A new fragrance is out, and it smells exactly like the old one. It's the gentle waft of something I'm quite familiar with: Star Trek fandom. Let me preface this by saying I've been a fan of Star Trek ever since I saw an episode of The Next Generation back when my parents used to tape it every week so we could watch it as a family. So when I declare that people griping about Star Trek Online's emphasis on combat aren't true Trek fans, I know the amount of weight that statement carries.

And you know what? They really aren't true fans.
Without a doubt, the human condition lies at the very heart of Gene Roddenberry's Star Trek series. Ubiquitous to all of humanity is conflict, which is driven by everything from love to hate; and especially by ignorance. Thus, combat makes for perpetually enthralling television as well as video games.

I'm not here to defend Star Trek Online as the perfect MMO because it hasn't been released yet. However, I can speak in defense of Cryptic's choice to pit the Federation and Klingon Empire against one another. Why? First of all, it's complete adherence to Trek lore. Kirk hated them, Worf struggled to understand them and even Picard -- the great diplomat, but more on that later -- had his troubles with the almost villainous Klingons.

As someone who was introduced to the Roddenberry's universe through TNG, I understand why some people may feel like Trek is less about combat and more about diplomacy. Picard was very much the diplomatic captain, although his encounters with the Borg hardened him into more of a soldier than he (and some fans, most likely) would have preferred. However, TNG is representative of only one aspect of the series.


James T. Kirk was quick to fight, especially if it was a Klingon looking for a tussle. One of the most memorable scenes from The Original Series is the battle between Spock and Kirk in the episode Amok Time. Many of the movies featured several battle scenes ranging from ship-to-ship to between a few characters and as film technology allowed grander special effects they only became more prevalent.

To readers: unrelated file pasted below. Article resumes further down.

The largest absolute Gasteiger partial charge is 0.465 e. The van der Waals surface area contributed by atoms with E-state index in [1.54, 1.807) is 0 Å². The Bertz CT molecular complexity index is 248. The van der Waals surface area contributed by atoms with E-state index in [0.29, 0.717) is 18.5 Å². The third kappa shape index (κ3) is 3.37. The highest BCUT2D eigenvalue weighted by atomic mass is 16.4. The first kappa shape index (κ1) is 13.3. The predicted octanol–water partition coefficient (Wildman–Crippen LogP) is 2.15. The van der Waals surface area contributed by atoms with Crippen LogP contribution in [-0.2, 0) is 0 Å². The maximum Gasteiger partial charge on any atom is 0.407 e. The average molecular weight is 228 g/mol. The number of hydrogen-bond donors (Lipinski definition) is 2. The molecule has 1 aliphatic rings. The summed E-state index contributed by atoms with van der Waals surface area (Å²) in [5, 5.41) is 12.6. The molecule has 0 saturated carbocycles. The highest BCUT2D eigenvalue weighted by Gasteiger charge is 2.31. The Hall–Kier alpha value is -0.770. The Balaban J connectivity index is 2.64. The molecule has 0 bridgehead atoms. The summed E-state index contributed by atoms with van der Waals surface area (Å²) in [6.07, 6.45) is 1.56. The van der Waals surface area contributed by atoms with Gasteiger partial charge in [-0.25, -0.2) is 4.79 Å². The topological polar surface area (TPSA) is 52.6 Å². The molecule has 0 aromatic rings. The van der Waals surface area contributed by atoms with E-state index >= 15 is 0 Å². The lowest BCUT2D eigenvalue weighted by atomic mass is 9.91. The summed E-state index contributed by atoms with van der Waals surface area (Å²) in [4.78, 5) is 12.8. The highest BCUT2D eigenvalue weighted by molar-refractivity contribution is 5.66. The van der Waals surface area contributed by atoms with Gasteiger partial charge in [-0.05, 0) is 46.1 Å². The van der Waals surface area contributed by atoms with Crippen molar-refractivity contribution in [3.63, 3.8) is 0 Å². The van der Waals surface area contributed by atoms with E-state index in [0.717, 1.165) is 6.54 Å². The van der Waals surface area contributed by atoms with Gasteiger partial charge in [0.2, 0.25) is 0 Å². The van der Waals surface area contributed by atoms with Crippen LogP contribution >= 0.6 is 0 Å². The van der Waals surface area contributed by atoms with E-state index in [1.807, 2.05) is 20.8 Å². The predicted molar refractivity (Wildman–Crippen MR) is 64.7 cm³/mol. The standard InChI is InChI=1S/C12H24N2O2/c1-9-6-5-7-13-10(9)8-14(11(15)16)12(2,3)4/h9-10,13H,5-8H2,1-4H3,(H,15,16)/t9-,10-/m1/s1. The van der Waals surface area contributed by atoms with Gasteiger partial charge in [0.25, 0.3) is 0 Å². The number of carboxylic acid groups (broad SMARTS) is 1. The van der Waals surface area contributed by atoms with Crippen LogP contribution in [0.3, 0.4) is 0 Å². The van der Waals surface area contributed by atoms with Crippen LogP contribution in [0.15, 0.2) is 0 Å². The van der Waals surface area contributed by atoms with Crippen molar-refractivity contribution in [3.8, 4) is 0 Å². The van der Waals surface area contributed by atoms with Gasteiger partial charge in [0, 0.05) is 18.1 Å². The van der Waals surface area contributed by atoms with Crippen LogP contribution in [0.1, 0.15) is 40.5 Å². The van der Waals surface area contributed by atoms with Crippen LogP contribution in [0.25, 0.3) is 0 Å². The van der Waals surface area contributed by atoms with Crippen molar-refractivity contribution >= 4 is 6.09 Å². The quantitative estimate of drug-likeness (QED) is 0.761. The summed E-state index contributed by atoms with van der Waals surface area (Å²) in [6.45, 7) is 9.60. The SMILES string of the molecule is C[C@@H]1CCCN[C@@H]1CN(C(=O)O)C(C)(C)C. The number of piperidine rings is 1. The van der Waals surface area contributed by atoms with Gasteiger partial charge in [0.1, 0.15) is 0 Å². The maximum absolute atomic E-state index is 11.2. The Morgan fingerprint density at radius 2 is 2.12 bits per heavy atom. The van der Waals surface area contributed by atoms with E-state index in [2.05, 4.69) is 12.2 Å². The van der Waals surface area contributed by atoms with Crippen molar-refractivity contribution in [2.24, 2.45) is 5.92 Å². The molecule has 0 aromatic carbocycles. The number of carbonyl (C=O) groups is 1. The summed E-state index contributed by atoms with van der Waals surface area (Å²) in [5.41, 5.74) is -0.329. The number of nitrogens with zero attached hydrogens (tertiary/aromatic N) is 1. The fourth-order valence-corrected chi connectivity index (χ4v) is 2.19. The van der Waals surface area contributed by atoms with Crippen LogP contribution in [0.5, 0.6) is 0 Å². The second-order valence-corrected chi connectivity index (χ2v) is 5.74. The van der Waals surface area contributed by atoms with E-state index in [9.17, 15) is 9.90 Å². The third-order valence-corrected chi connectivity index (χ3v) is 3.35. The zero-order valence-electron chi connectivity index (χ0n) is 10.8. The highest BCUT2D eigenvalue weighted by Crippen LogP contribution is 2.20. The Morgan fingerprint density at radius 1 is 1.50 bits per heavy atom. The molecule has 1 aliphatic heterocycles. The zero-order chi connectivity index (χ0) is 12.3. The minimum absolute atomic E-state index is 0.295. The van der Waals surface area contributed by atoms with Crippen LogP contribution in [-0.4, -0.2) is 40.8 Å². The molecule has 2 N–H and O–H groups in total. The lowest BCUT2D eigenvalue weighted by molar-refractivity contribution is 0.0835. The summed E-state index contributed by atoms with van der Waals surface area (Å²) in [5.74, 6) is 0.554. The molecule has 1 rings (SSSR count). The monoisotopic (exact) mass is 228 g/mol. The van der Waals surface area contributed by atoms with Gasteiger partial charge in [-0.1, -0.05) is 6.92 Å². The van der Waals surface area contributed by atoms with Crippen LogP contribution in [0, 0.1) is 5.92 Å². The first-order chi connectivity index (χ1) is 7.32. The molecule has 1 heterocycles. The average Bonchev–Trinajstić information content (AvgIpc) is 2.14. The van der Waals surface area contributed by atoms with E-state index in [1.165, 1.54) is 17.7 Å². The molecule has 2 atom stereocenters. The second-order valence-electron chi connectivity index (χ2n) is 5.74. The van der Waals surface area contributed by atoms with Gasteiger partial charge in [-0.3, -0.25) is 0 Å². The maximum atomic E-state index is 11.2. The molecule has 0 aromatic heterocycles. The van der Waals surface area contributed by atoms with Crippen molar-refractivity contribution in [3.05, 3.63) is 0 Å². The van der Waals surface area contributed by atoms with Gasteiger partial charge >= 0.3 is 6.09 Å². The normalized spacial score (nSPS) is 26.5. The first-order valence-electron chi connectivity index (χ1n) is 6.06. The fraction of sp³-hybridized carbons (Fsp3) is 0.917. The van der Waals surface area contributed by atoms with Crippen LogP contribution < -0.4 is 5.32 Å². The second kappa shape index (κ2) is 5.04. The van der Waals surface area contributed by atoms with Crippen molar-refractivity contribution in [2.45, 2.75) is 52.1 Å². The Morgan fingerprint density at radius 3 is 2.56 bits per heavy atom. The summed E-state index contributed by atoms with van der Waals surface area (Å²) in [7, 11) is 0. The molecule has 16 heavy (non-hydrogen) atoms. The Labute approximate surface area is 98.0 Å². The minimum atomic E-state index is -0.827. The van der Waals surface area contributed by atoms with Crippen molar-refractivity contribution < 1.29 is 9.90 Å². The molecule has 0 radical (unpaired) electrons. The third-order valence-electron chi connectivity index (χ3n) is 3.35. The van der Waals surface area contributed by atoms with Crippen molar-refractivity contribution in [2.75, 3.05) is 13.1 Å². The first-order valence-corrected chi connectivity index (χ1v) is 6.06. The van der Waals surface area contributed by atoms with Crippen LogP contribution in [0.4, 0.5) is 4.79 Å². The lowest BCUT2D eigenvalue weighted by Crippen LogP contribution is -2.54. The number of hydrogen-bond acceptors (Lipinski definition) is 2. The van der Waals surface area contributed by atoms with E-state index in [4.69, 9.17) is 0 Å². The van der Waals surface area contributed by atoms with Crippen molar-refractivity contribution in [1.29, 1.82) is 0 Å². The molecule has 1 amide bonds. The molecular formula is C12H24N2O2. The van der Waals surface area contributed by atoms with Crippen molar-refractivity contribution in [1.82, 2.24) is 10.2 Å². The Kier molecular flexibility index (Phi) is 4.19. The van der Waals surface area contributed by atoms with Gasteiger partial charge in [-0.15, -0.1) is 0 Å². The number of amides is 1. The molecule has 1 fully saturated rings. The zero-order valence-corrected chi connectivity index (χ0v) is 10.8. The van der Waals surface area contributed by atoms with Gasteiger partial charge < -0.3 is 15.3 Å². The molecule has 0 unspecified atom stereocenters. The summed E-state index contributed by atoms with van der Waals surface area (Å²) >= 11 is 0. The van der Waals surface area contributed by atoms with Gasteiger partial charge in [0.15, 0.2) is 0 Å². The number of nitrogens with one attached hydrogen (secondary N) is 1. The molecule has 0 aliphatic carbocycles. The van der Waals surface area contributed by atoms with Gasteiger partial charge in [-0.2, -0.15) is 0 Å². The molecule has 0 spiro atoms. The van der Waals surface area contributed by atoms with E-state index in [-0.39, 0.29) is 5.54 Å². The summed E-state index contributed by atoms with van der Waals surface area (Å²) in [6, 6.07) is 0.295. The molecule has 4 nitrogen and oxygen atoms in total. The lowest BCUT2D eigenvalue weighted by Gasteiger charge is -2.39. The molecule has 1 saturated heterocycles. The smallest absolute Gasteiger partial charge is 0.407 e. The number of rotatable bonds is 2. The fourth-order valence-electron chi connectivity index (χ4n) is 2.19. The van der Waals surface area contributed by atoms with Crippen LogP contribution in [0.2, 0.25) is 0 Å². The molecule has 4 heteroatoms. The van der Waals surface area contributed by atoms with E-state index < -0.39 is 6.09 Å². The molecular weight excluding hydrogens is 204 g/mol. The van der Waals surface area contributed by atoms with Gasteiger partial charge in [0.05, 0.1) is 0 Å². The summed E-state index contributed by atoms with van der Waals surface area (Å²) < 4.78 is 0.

With TNG, while there were Q episodes and much talking due to Patrick Stewart's background in stage acting (he's never not interesting to listen to) the series became darker and more combat focused as time went on -- especially once the Borg were introduced. As for the movies, well, First contact most likely inspired some of the massive Borg Cube battles we've seen in Star Trek Online trailers.


Next in line is Deep Space Nine, which was a series about a father and son coming to an oppressive alien space station and butting heads with every species in the known galaxy. Eventually, Sisko got a hold of the Defiant... and well, then things got even more combative. Why, by the end of the series DS9 became known for some of the best shoot-outs and space battles in the entire series. Nobody messed with 'The Sisko' and walked away without at least a limp in their step.

Then we come to Star Trek: Voyager, which was without a doubt the heaviest science fiction influenced of all the shows. Even still, the crew of Voyager constantly dealt with the Borg (on their home turf, no less) and many more aggressive opponents in battles. By this time, CGI had grown to a point where some of the most exciting moments in Voyager were its battles -- although I've always had an affinity for the holographic doctor scenes, myself.


This article was originally published on Massively.
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